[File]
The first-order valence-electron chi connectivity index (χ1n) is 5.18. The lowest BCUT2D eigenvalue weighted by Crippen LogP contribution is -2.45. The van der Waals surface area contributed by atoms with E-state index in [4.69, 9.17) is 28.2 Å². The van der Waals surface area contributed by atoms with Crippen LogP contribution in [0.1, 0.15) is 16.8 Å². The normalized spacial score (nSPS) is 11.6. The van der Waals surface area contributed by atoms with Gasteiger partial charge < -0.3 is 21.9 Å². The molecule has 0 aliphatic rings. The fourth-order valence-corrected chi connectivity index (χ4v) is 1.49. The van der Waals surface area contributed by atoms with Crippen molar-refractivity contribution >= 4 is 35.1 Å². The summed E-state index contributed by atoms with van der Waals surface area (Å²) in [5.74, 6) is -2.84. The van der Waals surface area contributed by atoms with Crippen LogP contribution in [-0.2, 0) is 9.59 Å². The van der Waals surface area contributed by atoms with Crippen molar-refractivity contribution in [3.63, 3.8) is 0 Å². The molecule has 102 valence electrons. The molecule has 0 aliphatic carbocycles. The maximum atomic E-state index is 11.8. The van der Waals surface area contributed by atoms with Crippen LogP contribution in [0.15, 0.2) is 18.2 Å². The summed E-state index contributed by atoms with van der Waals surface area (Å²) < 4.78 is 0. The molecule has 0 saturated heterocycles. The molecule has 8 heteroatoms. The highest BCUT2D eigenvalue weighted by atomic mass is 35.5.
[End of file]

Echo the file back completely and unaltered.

The first-order valence-electron chi connectivity index (χ1n) is 5.18. The lowest BCUT2D eigenvalue weighted by Crippen LogP contribution is -2.45. The van der Waals surface area contributed by atoms with E-state index in [4.69, 9.17) is 28.2 Å². The van der Waals surface area contributed by atoms with Crippen LogP contribution in [0.1, 0.15) is 16.8 Å². The normalized spacial score (nSPS) is 11.6. The van der Waals surface area contributed by atoms with Gasteiger partial charge < -0.3 is 21.9 Å². The molecule has 0 aliphatic rings. The fourth-order valence-corrected chi connectivity index (χ4v) is 1.49. The van der Waals surface area contributed by atoms with Crippen molar-refractivity contribution >= 4 is 35.1 Å². The summed E-state index contributed by atoms with van der Waals surface area (Å²) in [5.74, 6) is -2.84. The van der Waals surface area contributed by atoms with Crippen LogP contribution in [-0.2, 0) is 9.59 Å². The van der Waals surface area contributed by atoms with Crippen molar-refractivity contribution in [3.63, 3.8) is 0 Å². The molecule has 102 valence electrons. The molecule has 0 aliphatic carbocycles. The maximum atomic E-state index is 11.8. The van der Waals surface area contributed by atoms with Crippen LogP contribution in [0.15, 0.2) is 18.2 Å². The summed E-state index contributed by atoms with van der Waals surface area (Å²) < 4.78 is 0. The molecule has 0 saturated heterocycles. The molecule has 8 heteroatoms. The highest BCUT2D eigenvalue weighted by atomic mass is 35.5.